Scott Saunders, general manager of KW Plastics’ Recycling Division (Troy, Ala.), points out another drawback of the 60-percent access rule: “If you look at [it] strictly, then no new product innovation is ever recyclable because it hasn’t reached 60 percent of the population yet,” he says. To encourage innovation, he believes there should be one rule for the recyclability of established commodities and another for new products. The Green Guides do undergo revisions every 10 years.

Collection is not enough

“ISRI has long held that for a product to be recyclable, it must be both technologically and economically feasible to recycle,” ISRI President Robin Wiener says. That position dates back to ISRI’s work with auto manufacturers through the Vehicle Recycling Partnership in the 1990s, she notes, and the association has applied it across all commodity sectors.

The Association of Plastic Recyclers (Washington, D.C.) and Plastics Recyclers Europe (Brussels) took that same perspective last year, when they released a global definition of plastics recyclability as a benchmark to alleviate confusion. “At the end of the day, recyclability goes beyond just being technically recyclable,” APR President and CEO Steve Alexander says in a statement announcing the definition. “There must be consumer access to a recycling program, a recycler must be able to process the material, and there must be an end market.”

The definition spells out four conditions a plastic product must meet to be considered recyclable: (1) The product must be made with a plastic that is collected for recycling, has market value, and/or is supported by a legislatively mandated program; (2) the product must be sorted and aggregated into defined streams for recycling processes; (3) the product can be processed and reclaimed/recycled with commercial recycling processes; and (4) the recycled plastic becomes a raw material that is used in the production of new products. “Innovative materials must demonstrate that they can be collected and sorted in sufficient quantities, must be compatible with existing industrial recycling processes or will have to be available in sufficient quantities to justify operating new recycling processes,” the groups said in the announcement.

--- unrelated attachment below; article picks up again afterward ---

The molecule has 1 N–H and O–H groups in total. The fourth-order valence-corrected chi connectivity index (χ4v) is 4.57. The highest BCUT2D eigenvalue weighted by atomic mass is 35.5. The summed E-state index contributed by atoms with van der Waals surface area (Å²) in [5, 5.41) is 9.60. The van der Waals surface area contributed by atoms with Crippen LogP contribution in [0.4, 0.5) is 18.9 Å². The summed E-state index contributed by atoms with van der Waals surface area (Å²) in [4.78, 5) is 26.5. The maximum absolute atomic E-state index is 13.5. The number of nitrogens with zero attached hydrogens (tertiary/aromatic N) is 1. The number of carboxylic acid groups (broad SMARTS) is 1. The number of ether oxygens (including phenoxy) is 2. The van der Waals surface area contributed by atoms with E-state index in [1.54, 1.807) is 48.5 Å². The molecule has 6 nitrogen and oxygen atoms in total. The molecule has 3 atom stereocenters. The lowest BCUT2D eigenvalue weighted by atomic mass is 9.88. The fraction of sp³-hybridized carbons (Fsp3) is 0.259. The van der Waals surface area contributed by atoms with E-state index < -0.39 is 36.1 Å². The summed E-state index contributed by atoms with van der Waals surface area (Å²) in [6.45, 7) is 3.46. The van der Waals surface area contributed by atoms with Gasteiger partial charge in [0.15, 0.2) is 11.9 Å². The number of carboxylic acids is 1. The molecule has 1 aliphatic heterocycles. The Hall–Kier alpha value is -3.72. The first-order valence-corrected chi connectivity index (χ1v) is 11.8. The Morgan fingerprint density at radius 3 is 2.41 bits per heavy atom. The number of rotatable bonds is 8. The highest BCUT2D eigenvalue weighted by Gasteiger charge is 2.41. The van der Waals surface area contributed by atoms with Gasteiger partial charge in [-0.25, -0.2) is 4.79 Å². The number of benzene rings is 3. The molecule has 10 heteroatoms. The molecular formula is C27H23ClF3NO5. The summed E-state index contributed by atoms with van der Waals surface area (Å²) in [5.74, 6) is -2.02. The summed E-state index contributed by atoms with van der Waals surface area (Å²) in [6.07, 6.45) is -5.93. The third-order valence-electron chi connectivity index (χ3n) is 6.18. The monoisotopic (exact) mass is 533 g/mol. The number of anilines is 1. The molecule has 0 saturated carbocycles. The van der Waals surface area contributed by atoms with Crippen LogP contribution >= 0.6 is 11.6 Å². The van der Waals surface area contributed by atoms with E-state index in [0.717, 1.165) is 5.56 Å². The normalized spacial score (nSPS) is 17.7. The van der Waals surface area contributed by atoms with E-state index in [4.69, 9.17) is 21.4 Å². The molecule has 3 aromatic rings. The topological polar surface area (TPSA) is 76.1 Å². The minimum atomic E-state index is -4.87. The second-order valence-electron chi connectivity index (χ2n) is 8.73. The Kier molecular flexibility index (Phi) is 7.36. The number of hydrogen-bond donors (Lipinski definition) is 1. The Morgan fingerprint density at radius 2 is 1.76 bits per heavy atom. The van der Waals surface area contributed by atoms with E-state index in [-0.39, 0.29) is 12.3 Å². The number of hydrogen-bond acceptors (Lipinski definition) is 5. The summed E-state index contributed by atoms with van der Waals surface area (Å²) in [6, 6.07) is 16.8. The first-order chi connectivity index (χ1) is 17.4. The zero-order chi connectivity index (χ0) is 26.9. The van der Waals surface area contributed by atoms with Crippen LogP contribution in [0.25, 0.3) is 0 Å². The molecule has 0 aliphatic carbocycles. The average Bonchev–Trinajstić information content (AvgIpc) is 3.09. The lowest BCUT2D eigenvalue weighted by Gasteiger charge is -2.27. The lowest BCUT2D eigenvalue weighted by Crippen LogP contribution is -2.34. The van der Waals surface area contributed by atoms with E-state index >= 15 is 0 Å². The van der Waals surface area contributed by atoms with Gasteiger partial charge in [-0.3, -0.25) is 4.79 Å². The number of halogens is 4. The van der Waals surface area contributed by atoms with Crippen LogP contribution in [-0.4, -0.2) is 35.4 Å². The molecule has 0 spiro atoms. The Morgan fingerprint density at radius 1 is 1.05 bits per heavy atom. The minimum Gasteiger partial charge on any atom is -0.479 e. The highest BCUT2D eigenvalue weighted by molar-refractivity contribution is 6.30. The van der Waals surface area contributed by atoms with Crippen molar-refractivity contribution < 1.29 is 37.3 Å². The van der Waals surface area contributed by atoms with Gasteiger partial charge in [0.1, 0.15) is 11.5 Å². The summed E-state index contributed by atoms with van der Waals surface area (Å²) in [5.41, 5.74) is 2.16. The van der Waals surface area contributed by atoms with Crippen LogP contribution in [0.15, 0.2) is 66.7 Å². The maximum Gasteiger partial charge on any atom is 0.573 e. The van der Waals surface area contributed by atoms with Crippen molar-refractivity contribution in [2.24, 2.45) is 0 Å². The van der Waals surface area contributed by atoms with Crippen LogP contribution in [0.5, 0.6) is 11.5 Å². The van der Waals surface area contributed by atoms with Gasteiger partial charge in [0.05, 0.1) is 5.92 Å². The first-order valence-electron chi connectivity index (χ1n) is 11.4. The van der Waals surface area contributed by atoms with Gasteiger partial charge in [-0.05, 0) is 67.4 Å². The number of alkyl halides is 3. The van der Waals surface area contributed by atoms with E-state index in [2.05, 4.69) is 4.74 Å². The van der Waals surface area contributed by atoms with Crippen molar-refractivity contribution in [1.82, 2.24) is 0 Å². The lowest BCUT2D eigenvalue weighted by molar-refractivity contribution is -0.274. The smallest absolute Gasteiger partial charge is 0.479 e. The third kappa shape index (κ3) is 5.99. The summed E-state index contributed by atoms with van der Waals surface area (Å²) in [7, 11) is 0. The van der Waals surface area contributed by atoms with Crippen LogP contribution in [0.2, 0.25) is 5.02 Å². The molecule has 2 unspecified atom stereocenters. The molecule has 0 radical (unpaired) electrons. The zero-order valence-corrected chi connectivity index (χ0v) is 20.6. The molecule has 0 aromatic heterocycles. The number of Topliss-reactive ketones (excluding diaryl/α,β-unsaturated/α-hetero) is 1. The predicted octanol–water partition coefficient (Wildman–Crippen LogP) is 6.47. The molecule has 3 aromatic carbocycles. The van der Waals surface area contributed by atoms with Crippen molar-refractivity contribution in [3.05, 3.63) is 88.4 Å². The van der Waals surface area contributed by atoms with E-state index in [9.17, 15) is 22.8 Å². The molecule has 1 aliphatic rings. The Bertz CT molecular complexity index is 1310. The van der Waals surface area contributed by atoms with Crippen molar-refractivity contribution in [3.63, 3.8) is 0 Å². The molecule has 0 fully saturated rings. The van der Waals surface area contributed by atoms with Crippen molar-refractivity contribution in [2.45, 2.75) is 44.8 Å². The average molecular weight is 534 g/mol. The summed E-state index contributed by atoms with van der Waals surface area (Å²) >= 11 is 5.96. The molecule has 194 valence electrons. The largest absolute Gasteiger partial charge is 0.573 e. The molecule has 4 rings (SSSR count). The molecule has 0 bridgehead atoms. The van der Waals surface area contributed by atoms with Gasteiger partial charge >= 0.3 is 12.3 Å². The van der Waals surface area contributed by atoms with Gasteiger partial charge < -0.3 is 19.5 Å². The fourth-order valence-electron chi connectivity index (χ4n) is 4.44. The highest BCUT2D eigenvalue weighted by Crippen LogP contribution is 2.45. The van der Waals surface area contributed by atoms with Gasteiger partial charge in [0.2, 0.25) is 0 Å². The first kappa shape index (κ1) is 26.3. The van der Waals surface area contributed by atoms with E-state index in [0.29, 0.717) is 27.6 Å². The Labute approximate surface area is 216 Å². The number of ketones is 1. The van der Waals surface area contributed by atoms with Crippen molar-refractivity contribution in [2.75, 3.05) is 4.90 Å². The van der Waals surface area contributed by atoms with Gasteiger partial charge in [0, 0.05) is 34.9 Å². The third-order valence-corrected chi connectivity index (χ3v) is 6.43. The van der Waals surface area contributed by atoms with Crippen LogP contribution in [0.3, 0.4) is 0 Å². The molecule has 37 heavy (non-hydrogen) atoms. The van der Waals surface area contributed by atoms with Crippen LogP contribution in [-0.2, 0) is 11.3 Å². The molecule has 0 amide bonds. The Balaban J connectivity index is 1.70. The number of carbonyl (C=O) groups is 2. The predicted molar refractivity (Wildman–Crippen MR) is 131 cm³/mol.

Traditionally, the existence of end markets is how processors have determined an item’s recyclability. “Recycling is driven by demand,” Wiener says. “It doesn’t matter how much scrap is collected and processed—if there is no end market, the recyclables will not move, and recycling has not occurred.” Products and packaging that might meet the Green Guides’ criteria don’t always satisfactorily pass the market test, and vice versa. Take thermoformed plastic containers. Some communities accept them in their municipal recycling, but PET thermoforms are “challenging from a market perspective now that China no longer wants our mixed plastic bales, and domestic markets are still in the emerging phase,” says Nina Butler, CEO of More Recycling (Sonoma, Calif.). Conversely, “polypropylene bottles, tubs, and cups are unfortunately being dropped from collection programs,” even though “rigid PP has active domestic buyers,” she says.

Ron Gonen, CEO of Closed Loop Partners, goes one step further. “There’s a really critical definition” for recyclable, he says: The material “needs to have a market that is willing to pay over $70 a ton for it” because that’s roughly what MRF processing costs are. Sometimes a product collected in recycling programs can be separated and processed into a salable commodity, “but the market for it is zero or $22 or $55. That’s a killer for the recycling industry,” Gonen says. Closed Loop invests in “sustainable consumer goods, advanced recycling technologies, and the development of the circular economy.”

Recycling was not always so confusing. In its earliest forms, commercial recycling existed for economic reasons—a person or company could make money by processing end-of-life material into a salable commodity. More than 80 years ago, scrap recyclers began creating industry specifications for scrap, guidelines that promote consistency and quality in the global trade of hundreds of scrap commodities, Wiener says. Those efforts, published as the ISRI Scrap Specifications Circular, are what some governments now use to determine what materials they’ll allow as scrap imports, versus those they’ll ban as wastes, “effectively making the specifications a standard for recyclability,” she says.